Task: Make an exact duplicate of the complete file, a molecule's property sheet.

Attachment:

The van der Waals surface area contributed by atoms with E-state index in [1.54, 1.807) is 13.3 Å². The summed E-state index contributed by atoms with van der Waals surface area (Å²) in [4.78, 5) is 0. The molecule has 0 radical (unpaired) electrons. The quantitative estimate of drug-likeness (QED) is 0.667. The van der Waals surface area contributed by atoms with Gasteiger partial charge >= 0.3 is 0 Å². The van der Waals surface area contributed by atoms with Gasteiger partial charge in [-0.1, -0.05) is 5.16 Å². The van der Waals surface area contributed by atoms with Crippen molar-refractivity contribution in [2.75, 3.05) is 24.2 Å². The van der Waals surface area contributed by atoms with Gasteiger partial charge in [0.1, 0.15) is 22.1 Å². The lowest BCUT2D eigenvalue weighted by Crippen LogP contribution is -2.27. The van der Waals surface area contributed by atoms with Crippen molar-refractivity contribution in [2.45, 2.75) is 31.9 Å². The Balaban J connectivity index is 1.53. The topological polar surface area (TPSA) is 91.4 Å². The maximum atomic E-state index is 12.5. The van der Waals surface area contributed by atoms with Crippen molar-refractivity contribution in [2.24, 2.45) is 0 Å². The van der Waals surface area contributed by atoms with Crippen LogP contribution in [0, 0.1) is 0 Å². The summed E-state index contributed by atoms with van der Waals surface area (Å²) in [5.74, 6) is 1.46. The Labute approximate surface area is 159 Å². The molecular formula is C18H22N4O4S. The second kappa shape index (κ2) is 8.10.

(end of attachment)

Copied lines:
The van der Waals surface area contributed by atoms with E-state index in [1.54, 1.807) is 13.3 Å². The summed E-state index contributed by atoms with van der Waals surface area (Å²) in [4.78, 5) is 0. The molecule has 0 radical (unpaired) electrons. The quantitative estimate of drug-likeness (QED) is 0.667. The van der Waals surface area contributed by atoms with Gasteiger partial charge >= 0.3 is 0 Å². The van der Waals surface area contributed by atoms with Gasteiger partial charge in [-0.1, -0.05) is 5.16 Å². The van der Waals surface area contributed by atoms with Crippen molar-refractivity contribution in [2.75, 3.05) is 24.2 Å². The van der Waals surface area contributed by atoms with Gasteiger partial charge in [0.1, 0.15) is 22.1 Å². The lowest BCUT2D eigenvalue weighted by Crippen LogP contribution is -2.27. The van der Waals surface area contributed by atoms with Crippen molar-refractivity contribution in [2.45, 2.75) is 31.9 Å². The Balaban J connectivity index is 1.53. The topological polar surface area (TPSA) is 91.4 Å². The maximum atomic E-state index is 12.5. The van der Waals surface area contributed by atoms with Crippen molar-refractivity contribution in [2.24, 2.45) is 0 Å². The van der Waals surface area contributed by atoms with Crippen LogP contribution in [0, 0.1) is 0 Å². The summed E-state index contributed by atoms with van der Waals surface area (Å²) in [5.74, 6) is 1.46. The Labute approximate surface area is 159 Å². The molecular formula is C18H22N4O4S. The second kappa shape index (κ2) is 8.10.